3.2 Requirements

The gaze behaviour system must fulfil the following three requirements. Each is elaborated on and worked out in the remaining sections.
  1. 1.

    A point in space where the iCat’s gaze should be directed is an input for the gaze system because the functions of gaze (the visual as well as the social function) are realized by altering or maintaining the point where gaze is directed.

     
  2. 2.

    In order to alter or maintain the gaze target, the system must implement models of the four major types of eye and head movement: vergence, vestibulo ocular reflex, smooth pursuit movements and gaze shifts.

     
  3. 3.

    The system needs to fit into and interact with the current software environment and control the iCat hardware so that it can be used to create complex interaction scenarios.

     

3.3 Integration into existing environment

The gaze behaviour system will drive certain iCat actuators that correspond with the body parts involved with gaze movements. Because of this it needs to interact with the existing iCat control software, the animation engine, which also drives the iCat hardware. Animations are rendered onto the iCat hardware by the animation engine at fixed speed of 10 frames per second (fps).

The engine has a number of channels in which animations can be “played”, and is able to merge animations together or to fade one animation into the next. Apart from predefined animations, the engine also has the ability to render so-called behaviours which are “dynamic” animations written in the interpreted programming language Lua.

A number of different body parts are involved with gaze movements, namely: the eyes, head, upper and lower eyelids. The iCat has actuators for the following body parts:
  • Eyes: Controlled by the left eye, right eye and eyes vertical actuators.

  • Head: Controlled by the body and neck actuators.

  • Upper eyelids: Controlled by the left eyelid and right eyelid actuators.

The output of the animation engine can be seen as the current state of the embodiment and is an input for the gaze behaviour system. This is a vector of actuator positions as shown in (1) (note that only the actuators that are relevant for the gaze behaviour system are specified).
$$ \vec{x} = [x_{\rm{body}} ,x_{\rm{neck}} ,x_{\rm{left-eye}} ,x_{\rm{right-eye}} ,x_{\rm{eyes-vertical}} ,x_{\rm{left-eye-lid}} ,x_{\rm{right-eye-lid}} ,x_{\rm{body}} , \ldots ]^{t} $$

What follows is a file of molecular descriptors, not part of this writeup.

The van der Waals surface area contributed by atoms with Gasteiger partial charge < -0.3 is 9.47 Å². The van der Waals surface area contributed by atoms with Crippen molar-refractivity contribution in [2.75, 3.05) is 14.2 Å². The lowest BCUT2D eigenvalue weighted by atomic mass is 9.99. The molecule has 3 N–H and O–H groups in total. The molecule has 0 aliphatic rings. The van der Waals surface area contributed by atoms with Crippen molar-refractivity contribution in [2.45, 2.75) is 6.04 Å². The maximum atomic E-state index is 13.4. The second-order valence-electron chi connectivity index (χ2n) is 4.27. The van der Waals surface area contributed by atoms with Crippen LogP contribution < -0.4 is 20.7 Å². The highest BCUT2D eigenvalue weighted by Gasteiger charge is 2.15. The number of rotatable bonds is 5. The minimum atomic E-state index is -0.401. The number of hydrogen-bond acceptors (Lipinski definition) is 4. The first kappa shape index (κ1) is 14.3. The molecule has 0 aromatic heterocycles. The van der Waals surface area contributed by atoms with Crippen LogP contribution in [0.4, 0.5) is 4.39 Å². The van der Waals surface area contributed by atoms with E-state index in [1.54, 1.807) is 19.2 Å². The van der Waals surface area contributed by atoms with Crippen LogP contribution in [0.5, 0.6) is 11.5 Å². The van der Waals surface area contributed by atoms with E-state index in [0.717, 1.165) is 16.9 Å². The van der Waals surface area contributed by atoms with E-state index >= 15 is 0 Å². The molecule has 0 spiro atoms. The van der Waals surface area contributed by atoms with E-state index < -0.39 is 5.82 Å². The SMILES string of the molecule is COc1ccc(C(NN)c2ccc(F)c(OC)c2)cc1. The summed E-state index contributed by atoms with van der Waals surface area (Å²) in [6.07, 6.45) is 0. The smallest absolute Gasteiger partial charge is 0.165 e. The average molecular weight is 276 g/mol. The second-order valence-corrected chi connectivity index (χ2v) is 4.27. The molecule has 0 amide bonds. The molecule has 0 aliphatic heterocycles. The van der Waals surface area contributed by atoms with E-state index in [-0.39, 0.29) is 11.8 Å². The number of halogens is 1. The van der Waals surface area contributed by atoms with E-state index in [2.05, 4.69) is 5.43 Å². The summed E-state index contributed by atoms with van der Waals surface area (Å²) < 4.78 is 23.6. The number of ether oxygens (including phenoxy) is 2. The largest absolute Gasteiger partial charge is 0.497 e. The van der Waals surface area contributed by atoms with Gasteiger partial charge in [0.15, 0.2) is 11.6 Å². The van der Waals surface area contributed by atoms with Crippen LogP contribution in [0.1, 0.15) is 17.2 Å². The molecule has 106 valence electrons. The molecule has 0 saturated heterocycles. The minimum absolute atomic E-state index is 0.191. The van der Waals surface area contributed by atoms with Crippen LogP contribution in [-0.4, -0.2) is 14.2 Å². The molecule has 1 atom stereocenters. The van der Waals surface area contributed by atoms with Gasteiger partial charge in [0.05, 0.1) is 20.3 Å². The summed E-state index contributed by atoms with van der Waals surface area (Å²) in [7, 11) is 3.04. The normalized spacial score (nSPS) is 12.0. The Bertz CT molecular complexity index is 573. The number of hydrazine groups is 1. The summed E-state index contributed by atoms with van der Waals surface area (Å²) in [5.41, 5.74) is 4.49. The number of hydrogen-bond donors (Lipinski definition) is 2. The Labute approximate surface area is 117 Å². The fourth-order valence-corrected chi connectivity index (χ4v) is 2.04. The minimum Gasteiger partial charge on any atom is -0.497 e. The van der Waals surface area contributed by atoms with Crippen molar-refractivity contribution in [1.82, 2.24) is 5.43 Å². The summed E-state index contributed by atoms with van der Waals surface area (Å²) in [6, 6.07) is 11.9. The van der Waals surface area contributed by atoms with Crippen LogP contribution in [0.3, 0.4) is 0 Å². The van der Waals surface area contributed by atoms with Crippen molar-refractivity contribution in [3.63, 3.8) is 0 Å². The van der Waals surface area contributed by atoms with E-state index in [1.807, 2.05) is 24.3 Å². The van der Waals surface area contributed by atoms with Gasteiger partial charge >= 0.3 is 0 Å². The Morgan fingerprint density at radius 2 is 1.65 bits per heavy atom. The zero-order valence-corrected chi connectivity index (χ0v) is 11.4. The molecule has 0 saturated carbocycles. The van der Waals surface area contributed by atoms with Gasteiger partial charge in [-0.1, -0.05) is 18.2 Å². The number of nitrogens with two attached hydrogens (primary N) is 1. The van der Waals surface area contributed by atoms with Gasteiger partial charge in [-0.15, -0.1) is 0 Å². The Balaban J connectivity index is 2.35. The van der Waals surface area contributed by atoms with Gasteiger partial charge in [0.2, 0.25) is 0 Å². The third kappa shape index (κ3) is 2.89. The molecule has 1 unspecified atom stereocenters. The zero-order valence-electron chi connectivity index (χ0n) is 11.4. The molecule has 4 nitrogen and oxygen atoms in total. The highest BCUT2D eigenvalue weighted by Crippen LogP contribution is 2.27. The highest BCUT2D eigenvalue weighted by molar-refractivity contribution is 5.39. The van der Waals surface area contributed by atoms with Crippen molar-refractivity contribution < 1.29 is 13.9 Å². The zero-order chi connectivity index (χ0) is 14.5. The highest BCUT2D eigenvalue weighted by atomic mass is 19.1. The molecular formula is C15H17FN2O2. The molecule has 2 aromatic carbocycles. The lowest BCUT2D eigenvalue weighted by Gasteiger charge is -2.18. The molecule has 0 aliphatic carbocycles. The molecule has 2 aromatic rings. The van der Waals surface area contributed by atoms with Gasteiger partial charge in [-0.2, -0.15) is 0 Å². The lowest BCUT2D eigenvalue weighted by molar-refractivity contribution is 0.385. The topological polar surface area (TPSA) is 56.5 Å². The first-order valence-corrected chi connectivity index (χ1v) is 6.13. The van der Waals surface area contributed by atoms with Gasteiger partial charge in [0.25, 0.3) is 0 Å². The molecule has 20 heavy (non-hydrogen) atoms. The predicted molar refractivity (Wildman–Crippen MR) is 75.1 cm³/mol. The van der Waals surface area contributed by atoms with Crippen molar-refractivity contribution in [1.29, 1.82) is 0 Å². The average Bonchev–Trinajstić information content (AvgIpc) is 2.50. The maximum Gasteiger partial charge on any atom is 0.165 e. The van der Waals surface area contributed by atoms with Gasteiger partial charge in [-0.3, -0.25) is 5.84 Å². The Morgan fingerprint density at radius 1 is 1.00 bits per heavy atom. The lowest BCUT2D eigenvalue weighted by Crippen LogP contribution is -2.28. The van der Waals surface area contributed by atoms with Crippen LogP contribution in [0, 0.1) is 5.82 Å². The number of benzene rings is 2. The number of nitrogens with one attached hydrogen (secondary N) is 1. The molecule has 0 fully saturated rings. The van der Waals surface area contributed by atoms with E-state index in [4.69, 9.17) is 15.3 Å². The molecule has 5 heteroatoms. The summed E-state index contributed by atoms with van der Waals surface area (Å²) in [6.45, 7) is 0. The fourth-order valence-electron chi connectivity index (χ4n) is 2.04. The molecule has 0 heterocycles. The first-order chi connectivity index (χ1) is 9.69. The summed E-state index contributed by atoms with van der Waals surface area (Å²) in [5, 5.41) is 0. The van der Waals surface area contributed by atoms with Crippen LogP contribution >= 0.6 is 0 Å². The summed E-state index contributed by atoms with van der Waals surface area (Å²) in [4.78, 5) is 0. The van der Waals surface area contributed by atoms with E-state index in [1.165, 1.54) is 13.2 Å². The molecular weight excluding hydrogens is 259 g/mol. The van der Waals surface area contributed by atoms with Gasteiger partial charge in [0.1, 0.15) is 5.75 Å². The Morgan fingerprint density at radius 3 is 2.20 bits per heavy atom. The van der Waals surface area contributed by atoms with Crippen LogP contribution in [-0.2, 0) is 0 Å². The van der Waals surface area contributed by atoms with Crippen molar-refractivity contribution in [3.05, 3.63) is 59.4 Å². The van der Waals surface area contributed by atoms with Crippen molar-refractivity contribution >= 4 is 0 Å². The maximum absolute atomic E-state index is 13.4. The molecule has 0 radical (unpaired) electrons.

(1)
The output of the system is a modified vector: only actuator values relevant for gaze movements are altered. How the system should integrate into the existing environment is depicted in Fig. 2.
Fig. 2

The integration of the gaze behaviour system with the existing soft- and hardware environment

3.3.1 The gaze target point

The gaze behaviour system requires an input signal that specifies where the iCat’s gaze should be directed. This signal is shown in Fig. 2 as \( \vec{p}. \) To simulate the iCat gazing at specific points in three-dimensional (3D) space we use a standard right-handed Cartesian coordinate system. Often different situations require a different coordinate system given a reference point. For the gaze position of the eyes one has to use a different coordinate system than for the gaze position of the head, since the eyes can rotate. To accommodate this we need the following coordinate systems.

3.3.1.1 World reference coordinates

This is a fixed coordinate space that enables us to refer to the world with the iCat as a reference point. The origin of this space is located in the centre of the base of the iCat.

3.3.1.2 Camera coordinate space

This coordinate system makes it possible to ascertain in which direction the camera is looking and where, from the viewpoint of iCat, an object is located. The origin of this space is located at the lens of the camera.

3.3.1.3 Head gaze coordinate space

This coordinate system is needed in order to determine the head gaze direction. The origin of this space is located at the centre between the eyes.

3.3.1.4 Eye gaze coordinate space

Correspondingly we have the same needs for eye gaze direction. This coordinate system has the same origin as the head space, but is influenced by the vertical and horizontal rotations of the eyes (i.e., if the eyes rotate, this coordinate space also rotates).

3.3.2 Gaze movement models

The gaze behaviour system implements models of the four major types of eye and head movement, vergence, vestibulo ocular reflex, smooth pursuit movements and gaze shifts as sub-systems. Vestibulo ocular reflex, smooth pursuit and gaze shift movements alter or maintain the direction of gaze whereas vergence movements focus both eyes on the same point somewhere along the line of gaze. Therefore, the vergence sub-system is always active and only one of the other three sub-systems is active at any given time. The gaze behaviour system has a control signal (see Fig. 2) to switch between these three sub-systems. More detailed information on the gaze system can be found in Meulemans (2007).

3.3.2.1 Vestibulo ocular reflex